The new owners of the former AT&T building in downtown White Plains, plan to seek city approval of a possible conversion of the 350,000-square-foot office tower at 440 Hamilton Ave. to residential uses.
Aaron Wexler, managing principal on Long Island of American Equity Partners I LLC and American Equity Partners II LLC, which closed on the building sale in November, said the new ownership is in the process of filing an application to the city of White Plains to convert the decades-old office building to a luxury residential building with a new facade, terraces and other structural changes.
Wexler contacted the Business Journal following the publication of an article on Nov. 28 that reported the building’s new owner was planning renovations and seeking new office tenants for its first Westchester property. Ayall Schanzer, president and CEO of Greiner-Maltz Realty Advisors in Rye Brook, told the Business Journal that his company was seeking office tenants as exclusive leasing agent for the 12-story building and the building’s owners had decided to have office space there after initially considering a residential conversion.
Wexler, however, said that Greiner-Maltz is exploring possible office tenants only for two floors of the building. “They asked us for the opportunity to lease two floors,” he said in an email. “We agreed to test the office market on a very limited basis.”
Plans to convert the property to a luxury residential building have not changed, Wexler stressed. “There was a possibility of leaving part of the building commercial and having a mixed-use building,” he said.
The 440 Hamilton building was sold by AT&T for $20.5 million to Wexler’s companies in a deal that closed Nov. 10, according to county property records. Built in the 1960s, the building served as a regional control center for AT&T, according to a company history on its website.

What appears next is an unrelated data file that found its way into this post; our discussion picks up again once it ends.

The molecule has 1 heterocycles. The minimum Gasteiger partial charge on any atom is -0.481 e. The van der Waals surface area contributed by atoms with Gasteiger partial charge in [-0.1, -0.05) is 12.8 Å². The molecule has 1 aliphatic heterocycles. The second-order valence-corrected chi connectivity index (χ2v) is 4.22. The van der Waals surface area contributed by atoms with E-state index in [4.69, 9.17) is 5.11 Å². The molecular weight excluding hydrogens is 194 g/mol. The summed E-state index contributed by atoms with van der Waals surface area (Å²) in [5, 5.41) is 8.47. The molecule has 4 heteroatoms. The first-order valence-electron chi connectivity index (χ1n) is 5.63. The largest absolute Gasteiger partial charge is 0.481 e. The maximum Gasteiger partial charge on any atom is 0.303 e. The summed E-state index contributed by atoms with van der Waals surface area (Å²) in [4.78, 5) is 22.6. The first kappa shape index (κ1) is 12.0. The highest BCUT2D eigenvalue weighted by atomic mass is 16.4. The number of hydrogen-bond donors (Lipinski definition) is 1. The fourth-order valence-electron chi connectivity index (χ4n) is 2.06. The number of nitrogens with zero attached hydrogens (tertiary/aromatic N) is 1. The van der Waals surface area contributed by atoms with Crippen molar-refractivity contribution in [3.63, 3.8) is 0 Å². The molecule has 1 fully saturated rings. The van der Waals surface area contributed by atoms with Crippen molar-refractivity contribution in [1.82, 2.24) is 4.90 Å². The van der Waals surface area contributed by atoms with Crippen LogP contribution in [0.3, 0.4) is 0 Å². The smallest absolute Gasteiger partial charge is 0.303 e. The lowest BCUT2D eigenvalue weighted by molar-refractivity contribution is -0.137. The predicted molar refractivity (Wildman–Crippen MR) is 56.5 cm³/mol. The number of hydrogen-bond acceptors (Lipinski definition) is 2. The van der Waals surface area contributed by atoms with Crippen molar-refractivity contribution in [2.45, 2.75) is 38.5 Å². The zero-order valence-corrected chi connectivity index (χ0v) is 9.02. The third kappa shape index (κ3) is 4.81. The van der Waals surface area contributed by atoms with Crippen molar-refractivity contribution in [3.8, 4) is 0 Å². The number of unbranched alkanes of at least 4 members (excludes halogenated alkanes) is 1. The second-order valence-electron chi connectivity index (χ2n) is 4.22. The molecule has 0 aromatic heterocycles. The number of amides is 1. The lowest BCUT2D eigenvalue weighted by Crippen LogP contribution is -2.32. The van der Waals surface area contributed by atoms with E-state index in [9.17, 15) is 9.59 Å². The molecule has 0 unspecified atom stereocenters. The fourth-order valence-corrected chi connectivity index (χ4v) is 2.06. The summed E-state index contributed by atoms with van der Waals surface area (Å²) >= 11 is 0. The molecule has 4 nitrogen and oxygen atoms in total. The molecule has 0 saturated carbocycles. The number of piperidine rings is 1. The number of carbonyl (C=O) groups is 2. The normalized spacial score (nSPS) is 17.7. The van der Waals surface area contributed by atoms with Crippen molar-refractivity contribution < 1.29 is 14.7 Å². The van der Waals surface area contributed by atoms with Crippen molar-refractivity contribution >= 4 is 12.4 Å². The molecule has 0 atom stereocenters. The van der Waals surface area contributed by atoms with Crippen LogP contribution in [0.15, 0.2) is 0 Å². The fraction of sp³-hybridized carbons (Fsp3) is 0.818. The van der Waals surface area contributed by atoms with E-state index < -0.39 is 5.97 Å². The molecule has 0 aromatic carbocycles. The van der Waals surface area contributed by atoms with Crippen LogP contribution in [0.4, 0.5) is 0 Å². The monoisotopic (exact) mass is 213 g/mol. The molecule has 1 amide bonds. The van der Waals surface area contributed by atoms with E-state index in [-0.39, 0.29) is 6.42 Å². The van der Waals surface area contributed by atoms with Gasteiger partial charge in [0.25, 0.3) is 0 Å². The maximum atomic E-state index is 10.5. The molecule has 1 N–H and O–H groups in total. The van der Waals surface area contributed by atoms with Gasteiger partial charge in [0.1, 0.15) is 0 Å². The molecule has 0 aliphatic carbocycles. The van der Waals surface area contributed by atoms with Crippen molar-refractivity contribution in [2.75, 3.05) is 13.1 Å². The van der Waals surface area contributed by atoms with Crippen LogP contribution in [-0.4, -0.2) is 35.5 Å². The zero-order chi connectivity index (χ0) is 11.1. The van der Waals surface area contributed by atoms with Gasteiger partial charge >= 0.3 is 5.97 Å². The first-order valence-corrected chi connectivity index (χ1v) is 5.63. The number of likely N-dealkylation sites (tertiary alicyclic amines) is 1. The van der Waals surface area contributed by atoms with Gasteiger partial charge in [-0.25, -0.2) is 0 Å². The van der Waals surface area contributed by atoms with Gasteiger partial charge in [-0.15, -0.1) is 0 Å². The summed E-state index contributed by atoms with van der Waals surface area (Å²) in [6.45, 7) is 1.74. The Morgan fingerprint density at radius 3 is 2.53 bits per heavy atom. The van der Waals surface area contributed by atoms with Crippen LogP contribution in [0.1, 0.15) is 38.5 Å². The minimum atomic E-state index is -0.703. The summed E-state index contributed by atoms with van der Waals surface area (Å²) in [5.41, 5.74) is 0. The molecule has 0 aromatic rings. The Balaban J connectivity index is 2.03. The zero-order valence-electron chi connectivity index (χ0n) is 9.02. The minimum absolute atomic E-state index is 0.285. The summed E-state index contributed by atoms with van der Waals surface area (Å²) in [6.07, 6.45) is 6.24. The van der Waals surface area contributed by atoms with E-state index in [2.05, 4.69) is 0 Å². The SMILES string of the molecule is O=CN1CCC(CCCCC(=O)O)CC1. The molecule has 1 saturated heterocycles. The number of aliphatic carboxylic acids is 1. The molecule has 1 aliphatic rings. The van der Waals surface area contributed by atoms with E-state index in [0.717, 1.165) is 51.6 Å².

Wexler said the new owner has retained architect Philip Fruchter, managing principal of Papp Architects PC in White Plains, to lead the residential conversion.
Fruchter said the standing building is “functionally and stylistically obsolete.” The development team has proposed a plan to remove the building’s aged facade and replace it with a transparent glass one.
The residential building as planned would have about 245 rental apartments, with 25 affordable units. Seven units would be what Fruchter described as “maisonettes,” duplex units with access to the street down front stoops, similar to a Brooklyn brownstone.
The proposed conversion project would add a 13th-floor penthouse level, including five luxury units with terraces. A small area of ground-floor retail space would be slated for a neighborhood market and coffee shop with access from North Broadway, Fruchter said.
On the corner of Hamilton Avenue and North Broadway in the White Plains Central Business District, the building is at about 25 percent occupancy, according to Greiner-Maltz. Entergy Corp., the owner and operators of Indian Point Energy Center in Buchanan, is its lone tenant. Entergy uses the top two floors of the building as corporate offices and a disaster recovery site.
The owners of 440 Hamilton Ave. have not yet filed plans with the city for the conversion, but Wexler said the company has started the process.